Role: Conference Bursary Recipient
Department: Animal Biosciences
Conference Attended: American Dairy Science Association Joint Annual Meeting
Location: Kansas City, MO, USA
The project I will present at the 2022 ADSA-JAM characterizes the effect of prepartum dietary energy content on colostrum and transition milk composition and immunogloublin G concentrations. Digestive disorders during the first weeks of life are the most common cause of dairy calf morbidity and mortality.
Consequently, a large proportion of calves are treated with antimicrobials and it is prudent to identify alternatives. Bovine colostrum and transition milk (TM; milkings 2-6) is a valuable source of an abundance of bioactive compounds and energy substrates that promote calf digestive health, including fat and immunoglobulin G. However, the concentrations of these bioactive molecules in colostrum and
TM vary widely, and there is a a lack of knowledge pertaining to feasible prepartum management strategies to maximize their concentrations. Therefore, this research will develop novel strategies to prevent the risk of dairy calf digestive disorders through enhancing gut health during early life, thus promoting calf health, welfare and productivity. As such, this research directly aligns with Food from Thought’s micro-mission of ensuring livestock health and welfare, as well as enhancing food safety, and ultimately, the sustainability of the Canadian dairy industry.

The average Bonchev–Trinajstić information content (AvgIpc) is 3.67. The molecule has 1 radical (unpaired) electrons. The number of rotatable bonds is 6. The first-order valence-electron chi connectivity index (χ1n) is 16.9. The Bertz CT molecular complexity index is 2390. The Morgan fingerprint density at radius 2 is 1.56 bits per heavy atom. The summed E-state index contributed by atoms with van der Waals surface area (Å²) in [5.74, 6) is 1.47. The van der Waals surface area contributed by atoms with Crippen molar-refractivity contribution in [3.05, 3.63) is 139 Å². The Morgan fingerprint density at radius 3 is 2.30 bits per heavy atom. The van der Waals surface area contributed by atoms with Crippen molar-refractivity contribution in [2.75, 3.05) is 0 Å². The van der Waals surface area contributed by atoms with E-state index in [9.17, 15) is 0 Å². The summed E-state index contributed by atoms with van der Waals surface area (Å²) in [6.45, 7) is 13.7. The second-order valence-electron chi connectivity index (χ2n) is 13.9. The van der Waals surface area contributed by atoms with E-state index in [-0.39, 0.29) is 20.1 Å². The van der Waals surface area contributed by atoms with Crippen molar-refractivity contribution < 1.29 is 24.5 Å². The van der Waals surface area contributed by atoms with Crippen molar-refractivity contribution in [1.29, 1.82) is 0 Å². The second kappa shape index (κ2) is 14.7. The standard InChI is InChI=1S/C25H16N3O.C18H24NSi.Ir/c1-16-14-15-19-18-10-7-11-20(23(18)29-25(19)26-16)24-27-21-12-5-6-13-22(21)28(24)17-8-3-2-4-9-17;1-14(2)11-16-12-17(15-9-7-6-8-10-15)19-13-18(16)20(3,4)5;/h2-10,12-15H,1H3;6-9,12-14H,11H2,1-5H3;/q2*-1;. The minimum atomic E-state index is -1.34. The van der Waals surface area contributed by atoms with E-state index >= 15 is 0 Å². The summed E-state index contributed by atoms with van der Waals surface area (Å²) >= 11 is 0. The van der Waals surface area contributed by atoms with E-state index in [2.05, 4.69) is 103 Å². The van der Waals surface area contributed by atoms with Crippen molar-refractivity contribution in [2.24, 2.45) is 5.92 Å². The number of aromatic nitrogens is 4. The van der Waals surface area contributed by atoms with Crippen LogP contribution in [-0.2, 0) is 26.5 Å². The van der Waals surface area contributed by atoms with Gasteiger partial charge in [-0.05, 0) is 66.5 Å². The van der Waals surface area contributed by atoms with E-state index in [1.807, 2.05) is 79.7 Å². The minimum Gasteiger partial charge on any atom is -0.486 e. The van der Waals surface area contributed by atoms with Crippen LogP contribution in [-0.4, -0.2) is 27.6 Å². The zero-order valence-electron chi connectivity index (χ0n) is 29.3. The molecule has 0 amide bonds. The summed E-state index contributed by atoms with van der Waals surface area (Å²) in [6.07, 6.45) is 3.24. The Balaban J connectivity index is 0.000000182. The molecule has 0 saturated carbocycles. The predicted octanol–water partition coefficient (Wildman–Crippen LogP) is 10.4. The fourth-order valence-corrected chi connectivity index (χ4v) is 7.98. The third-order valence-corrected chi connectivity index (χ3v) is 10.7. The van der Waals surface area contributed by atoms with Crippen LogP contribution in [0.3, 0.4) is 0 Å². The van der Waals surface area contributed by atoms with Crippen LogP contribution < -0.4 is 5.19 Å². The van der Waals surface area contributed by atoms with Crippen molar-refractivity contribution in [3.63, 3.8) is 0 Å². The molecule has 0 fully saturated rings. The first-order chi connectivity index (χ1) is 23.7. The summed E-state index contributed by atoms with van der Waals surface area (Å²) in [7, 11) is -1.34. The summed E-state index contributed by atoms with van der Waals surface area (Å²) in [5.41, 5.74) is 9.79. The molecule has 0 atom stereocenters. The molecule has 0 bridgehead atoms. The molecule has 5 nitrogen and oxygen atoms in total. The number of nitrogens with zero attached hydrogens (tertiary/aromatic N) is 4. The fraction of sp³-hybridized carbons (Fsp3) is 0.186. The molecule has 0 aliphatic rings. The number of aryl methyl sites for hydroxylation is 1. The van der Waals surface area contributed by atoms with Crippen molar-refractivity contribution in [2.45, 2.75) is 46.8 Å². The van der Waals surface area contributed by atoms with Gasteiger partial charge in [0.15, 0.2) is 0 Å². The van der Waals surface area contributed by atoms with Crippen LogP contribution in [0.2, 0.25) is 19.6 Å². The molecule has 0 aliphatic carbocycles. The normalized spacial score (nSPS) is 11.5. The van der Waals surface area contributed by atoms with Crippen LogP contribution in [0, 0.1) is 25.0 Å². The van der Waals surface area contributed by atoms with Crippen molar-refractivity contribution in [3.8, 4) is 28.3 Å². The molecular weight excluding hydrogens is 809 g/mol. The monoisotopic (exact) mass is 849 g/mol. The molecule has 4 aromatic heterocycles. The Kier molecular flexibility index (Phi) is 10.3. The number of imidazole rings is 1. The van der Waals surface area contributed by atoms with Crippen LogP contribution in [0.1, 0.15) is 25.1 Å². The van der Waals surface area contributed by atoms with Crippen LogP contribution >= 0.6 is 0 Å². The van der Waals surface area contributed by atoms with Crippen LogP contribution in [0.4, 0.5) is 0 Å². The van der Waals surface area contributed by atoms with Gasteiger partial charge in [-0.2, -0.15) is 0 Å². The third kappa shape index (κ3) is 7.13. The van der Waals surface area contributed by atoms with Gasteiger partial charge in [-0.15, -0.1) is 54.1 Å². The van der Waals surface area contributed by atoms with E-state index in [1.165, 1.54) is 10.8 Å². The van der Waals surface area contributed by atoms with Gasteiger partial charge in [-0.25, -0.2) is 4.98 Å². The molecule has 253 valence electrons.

Objectives for Attending:
In addition to effectively presenting and communicating my research results, my primary objectives for the 2020 ADSA-JAM are:
1) To expand my knowledge on the latest findings and research related to ruminant nutrition and health. I am specifically interested in topics pertaining to lactation biology, and the influence of nutrition and bioactive molecules on dairy calf development and health. To achieve this, I will attend platform sessions
and visit scientific posters directly pertaining to these fields of research.
2) To extensively network with global industry representatives and researchers to build strong relationships that will ultimately lead to future collaboration. As a graduate student interested in pursuing a lifelong career in the field of ruminant research, building relationships is necessary in ensuring my current and future success as a researcher. Furthermore, networking during the early stages of my
degree will allow for feedback and different perspectives on all aspects of my planned PhD research. Feedback from both scientists and industry representatives will ensure that my research is not only of the highest caliber, but also remains applicable to industry. I am especially interested in networking with keynote speaker Dr. Marcelo Villagrán (Universidad Católica de la Santísima Concepción, Chile), a leader in the field of lactation biology and nutrient transport into the bovine mammary gland – topics that are heavily integrated into my PhD research.
3) To improve my ability to effectively communicate my scientific findings to a broad range of audiences. In addition to achieving this goal through practicing my presentation skills in my oral presentation, I will also attend the Scientific Communication Workshop on June 19th that will be hosted by Joe Proudman
(Associate Director for Communications for the CLEAR Center, UC Davis).